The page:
As Janet Mixon sat at a table by the ice cream section of Mixon Fruit Farms, a customer approached her.
Although she couldn’t remember the customer’s name, she knew the customer was a regular who frequently bought ice cream.
The customer hugged Janet.
“I’m sure going to miss this place,” the customer said. “I love this place.”
Since Janet and husband Dean Mixon, the owners of Mixon Fruit Farms, announced they were closing down July 29, the couple has heard countless stories and memories of Mixon Fruit Farms from customers.
“I’m going to miss people coming up and saying they love our place or thank you for doing this or that,” Janet says. “It has meant a lot to us.”
Mixon Fruit Farms lasted 84 years.
The idea of Mixon Fruit Farms began in 1939 when Willie Mixon and his wife, Rosa, bought a 20-acre grove in Manatee County with the vision to begin a retail operation.
Janet says the retail operation started with Rosa Mixon loading up a Ford truck with their six children and baskets of fruit they would sell to guests at the Dixie Grande Hotel in downtown Bradenton.
Then came the fruit stand Willie and Rosa started on the corner of 26th Avenue and 27th Street, which at the time were dirt roads.
In 1941, Willie quit Manatee Hammock Fruit Co. to focus solely on his farm.
At its peak in the 1970s, Mixon Fruit Farms’ groves spanned 350 acres.
“You just saw orange groves everywhere, and everybody remembers that,” Janet says.
Generations of Mixons have since owned and worked for Mixon Fruit Farms.
One of Willie’s sons, Bill Mixon, bought a section of grove for himself in high school. He used earnings from his crops to purchase materials to build his own home.
Bill and his wife, Mary, moved into the house built on the property after the couple married in 1949. Later, Bill and Mary’s sons Dean and Don Mixon joined the business.
Dean said his favorite memories are growing up on the farm when they were “running lots of fruit” and they had about 120 employees.
“I started working as soon as I could reach the pedals on the tractor," Dean says. "It took me a while to figure out that it was work. It was work, but it was fun.”
In 1992, Mixon’s sold 250,000 packages of citrus gift boxes, and the mail-order business Mary Mixon developed made up a majority of the farm’s revenue.
Janet says the North American Free Trade Agreement, which came into effect in 1994, created an environment that allowed citrus diseases to infect the groves. Diseases like citrus greening, a bacterial disease that attacks trees’ vascular systems and reduces production, caused ongoing challenges.
“It brought in all the diseases that are killing not only citrus but tomatoes, apples, peaches, every single thing you can think of,” she says. “People are all happy because they get all these wonderful fruit and vegetables. In the meantime, it’s killing the farmers that are here.”
Janet says 20,000 trees died and regulations made it so the family couldn’t graft its own trees.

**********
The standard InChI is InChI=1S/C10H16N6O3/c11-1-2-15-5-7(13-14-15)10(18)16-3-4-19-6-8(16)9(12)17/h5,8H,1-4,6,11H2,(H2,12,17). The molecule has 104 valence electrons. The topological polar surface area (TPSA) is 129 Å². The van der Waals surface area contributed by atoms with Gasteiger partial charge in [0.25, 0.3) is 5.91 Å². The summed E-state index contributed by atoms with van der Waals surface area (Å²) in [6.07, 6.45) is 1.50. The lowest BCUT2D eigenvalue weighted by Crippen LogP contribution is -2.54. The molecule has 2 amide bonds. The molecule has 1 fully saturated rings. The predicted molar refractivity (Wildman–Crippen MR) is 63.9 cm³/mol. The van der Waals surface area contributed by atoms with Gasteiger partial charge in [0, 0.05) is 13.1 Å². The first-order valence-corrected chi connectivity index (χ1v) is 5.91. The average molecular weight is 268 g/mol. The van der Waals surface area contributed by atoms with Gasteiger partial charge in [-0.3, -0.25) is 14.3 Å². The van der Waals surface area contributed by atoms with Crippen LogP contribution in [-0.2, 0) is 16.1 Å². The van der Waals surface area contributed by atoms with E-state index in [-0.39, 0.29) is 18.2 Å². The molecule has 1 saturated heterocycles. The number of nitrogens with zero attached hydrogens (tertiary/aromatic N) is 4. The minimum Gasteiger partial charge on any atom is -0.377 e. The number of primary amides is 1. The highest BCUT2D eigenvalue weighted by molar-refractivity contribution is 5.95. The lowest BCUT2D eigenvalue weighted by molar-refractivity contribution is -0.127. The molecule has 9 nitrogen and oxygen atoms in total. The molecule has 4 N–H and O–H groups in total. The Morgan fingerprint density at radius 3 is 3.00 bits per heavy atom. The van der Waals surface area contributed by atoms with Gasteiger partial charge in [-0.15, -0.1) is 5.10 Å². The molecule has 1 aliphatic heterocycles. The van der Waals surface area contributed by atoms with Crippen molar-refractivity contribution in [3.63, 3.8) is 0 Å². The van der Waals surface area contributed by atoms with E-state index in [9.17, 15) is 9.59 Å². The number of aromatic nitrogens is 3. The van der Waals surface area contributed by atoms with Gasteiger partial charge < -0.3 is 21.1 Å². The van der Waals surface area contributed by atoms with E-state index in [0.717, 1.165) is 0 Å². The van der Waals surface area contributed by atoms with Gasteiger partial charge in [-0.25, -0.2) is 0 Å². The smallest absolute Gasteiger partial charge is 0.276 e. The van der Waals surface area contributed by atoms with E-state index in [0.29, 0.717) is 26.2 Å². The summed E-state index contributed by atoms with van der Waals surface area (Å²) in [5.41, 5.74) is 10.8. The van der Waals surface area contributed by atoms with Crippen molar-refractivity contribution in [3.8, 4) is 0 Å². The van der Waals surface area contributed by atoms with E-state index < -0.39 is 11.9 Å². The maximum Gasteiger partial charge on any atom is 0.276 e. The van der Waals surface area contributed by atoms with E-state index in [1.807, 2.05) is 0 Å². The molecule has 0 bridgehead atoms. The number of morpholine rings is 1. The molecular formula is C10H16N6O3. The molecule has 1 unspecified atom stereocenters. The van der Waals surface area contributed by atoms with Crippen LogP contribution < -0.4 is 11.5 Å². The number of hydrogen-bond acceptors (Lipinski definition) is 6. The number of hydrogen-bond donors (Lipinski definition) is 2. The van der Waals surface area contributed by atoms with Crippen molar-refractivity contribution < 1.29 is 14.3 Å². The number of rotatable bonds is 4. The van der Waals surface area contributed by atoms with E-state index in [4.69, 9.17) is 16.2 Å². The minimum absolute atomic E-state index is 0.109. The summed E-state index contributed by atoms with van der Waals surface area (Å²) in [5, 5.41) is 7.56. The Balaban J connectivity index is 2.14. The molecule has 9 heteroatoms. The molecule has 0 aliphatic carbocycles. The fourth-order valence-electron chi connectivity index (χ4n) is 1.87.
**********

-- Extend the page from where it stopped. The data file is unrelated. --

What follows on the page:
“They made rules that basically made it very tough to be a farmer,” she says.
As a result, in 2006, the farm took a turn for the worse.
Janet says most of the family wanted out of the business. Bill and Don Mixon decided to sell their portions of the land, which added up to about 250 acres. But after Dean and Janet prayed about it, they didn’t want to let go.
“We thought if we can keep the 50 acres, we can do something different, we could try to make memories,” she says. “I’m a big memory-maker kind of person.”
Dean and Janet took over the farm.
With loss comes love
Dean and Janet met when they were in kindergarten at Manatee Elementary School. After graduating from Southeast High School together in 1969, they went their separate ways.
Janet eventually married Gerald Bennett, became a teacher and was living in Charleston, South Carolina.
Dean went on to marry Wendy Mixon and attended the University of Central Florida, where he changed his major from math to biology before returning to the farm to work.
In the early 2000s, Dean’s wife and Janet’s husband were diagnosed with cancer. Wendy Mixon died in 2001, and Dean heard of Janet’s husband’s diagnosis through a prayer request. He reconnected with Janet, sharing potential treatment options. Bennett died in 2003.
The two were reunited as their daughters — Lori Mixon and Julie Bennett — became roommates and played volleyball together at Lander University in Greenwood, South Carolina.
Janet said she knew she would move back to Manatee County to be with her family, but she didn’t want to leave her church, Seacoast Church.
During one of Dean’s visits to South Carolina, he went to Janet’s church. Janet found out Seacoast Church was expanding with an establishment of a new church in Bradenton, which is now Bayside Community Church.
“We thought it was like a message from God,” Janet says. “It was like this is where we’re supposed to go to church. Dean was like, ‘I think He wants us to be together.’”
Now 20 years later, the couple has made Mixon Fruit Farms a home away from home, expanding the business to provide tram tours, host weddings, create a wildlife viewing area, grow bamboo, include a play area and become a producer of broghies.
“Our prayer was that we would provide a place where memories were made,” Janet says. “People were already making memories here because they would come in for the ice cream and stuff, and we just wanted that to continue. I think we’ve really done that.”
This article originally appeared on sister site YourObserver.com.